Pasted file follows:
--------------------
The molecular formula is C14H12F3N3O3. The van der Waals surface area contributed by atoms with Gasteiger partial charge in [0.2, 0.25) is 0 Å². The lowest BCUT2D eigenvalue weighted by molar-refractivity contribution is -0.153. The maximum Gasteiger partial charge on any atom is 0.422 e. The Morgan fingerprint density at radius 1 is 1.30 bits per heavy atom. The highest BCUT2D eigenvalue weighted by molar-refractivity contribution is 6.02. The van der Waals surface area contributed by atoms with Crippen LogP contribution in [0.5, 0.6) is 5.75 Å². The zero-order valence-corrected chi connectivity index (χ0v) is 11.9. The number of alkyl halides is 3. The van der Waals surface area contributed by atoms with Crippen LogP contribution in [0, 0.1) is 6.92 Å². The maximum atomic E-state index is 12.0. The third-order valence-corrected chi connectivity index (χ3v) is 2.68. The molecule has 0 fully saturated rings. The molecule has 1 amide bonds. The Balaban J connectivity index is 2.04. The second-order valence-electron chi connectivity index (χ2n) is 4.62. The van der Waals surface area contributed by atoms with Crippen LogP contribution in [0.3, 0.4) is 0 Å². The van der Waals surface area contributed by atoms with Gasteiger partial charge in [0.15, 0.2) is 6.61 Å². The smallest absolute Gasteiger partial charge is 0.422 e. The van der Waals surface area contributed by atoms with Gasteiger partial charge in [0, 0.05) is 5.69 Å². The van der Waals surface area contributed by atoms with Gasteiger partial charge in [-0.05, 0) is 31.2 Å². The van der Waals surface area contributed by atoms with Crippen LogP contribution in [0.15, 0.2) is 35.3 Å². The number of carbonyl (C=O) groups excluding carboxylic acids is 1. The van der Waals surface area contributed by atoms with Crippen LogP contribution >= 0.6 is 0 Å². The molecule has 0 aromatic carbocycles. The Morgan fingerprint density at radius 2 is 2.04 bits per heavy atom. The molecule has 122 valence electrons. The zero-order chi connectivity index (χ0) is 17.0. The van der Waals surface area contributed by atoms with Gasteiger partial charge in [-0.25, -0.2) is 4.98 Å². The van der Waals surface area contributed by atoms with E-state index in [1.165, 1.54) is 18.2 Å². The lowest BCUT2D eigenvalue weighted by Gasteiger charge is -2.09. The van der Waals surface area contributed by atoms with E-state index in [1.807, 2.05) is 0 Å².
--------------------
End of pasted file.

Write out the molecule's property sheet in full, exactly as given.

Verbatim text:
The molecular formula is C14H12F3N3O3. The van der Waals surface area contributed by atoms with Gasteiger partial charge in [0.2, 0.25) is 0 Å². The lowest BCUT2D eigenvalue weighted by molar-refractivity contribution is -0.153. The maximum Gasteiger partial charge on any atom is 0.422 e. The Morgan fingerprint density at radius 1 is 1.30 bits per heavy atom. The highest BCUT2D eigenvalue weighted by molar-refractivity contribution is 6.02. The van der Waals surface area contributed by atoms with Crippen LogP contribution in [0.5, 0.6) is 5.75 Å². The zero-order valence-corrected chi connectivity index (χ0v) is 11.9. The number of alkyl halides is 3. The van der Waals surface area contributed by atoms with Crippen LogP contribution in [0, 0.1) is 6.92 Å². The maximum atomic E-state index is 12.0. The third-order valence-corrected chi connectivity index (χ3v) is 2.68. The molecule has 0 fully saturated rings. The molecule has 1 amide bonds. The Balaban J connectivity index is 2.04. The second-order valence-electron chi connectivity index (χ2n) is 4.62. The van der Waals surface area contributed by atoms with Crippen LogP contribution in [0.3, 0.4) is 0 Å². The van der Waals surface area contributed by atoms with Gasteiger partial charge in [0.15, 0.2) is 6.61 Å². The smallest absolute Gasteiger partial charge is 0.422 e. The van der Waals surface area contributed by atoms with Gasteiger partial charge in [0, 0.05) is 5.69 Å². The van der Waals surface area contributed by atoms with Gasteiger partial charge in [-0.05, 0) is 31.2 Å². The van der Waals surface area contributed by atoms with Crippen LogP contribution in [0.15, 0.2) is 35.3 Å². The number of carbonyl (C=O) groups excluding carboxylic acids is 1. The van der Waals surface area contributed by atoms with Crippen LogP contribution >= 0.6 is 0 Å². The molecule has 0 aromatic carbocycles. The Morgan fingerprint density at radius 2 is 2.04 bits per heavy atom. The molecule has 122 valence electrons. The zero-order chi connectivity index (χ0) is 17.0. The van der Waals surface area contributed by atoms with Gasteiger partial charge in [-0.25, -0.2) is 4.98 Å². The van der Waals surface area contributed by atoms with E-state index in [1.165, 1.54) is 18.2 Å². The lowest BCUT2D eigenvalue weighted by Gasteiger charge is -2.09. The van der Waals surface area contributed by atoms with E-state index in [1.807, 2.05) is 0 Å².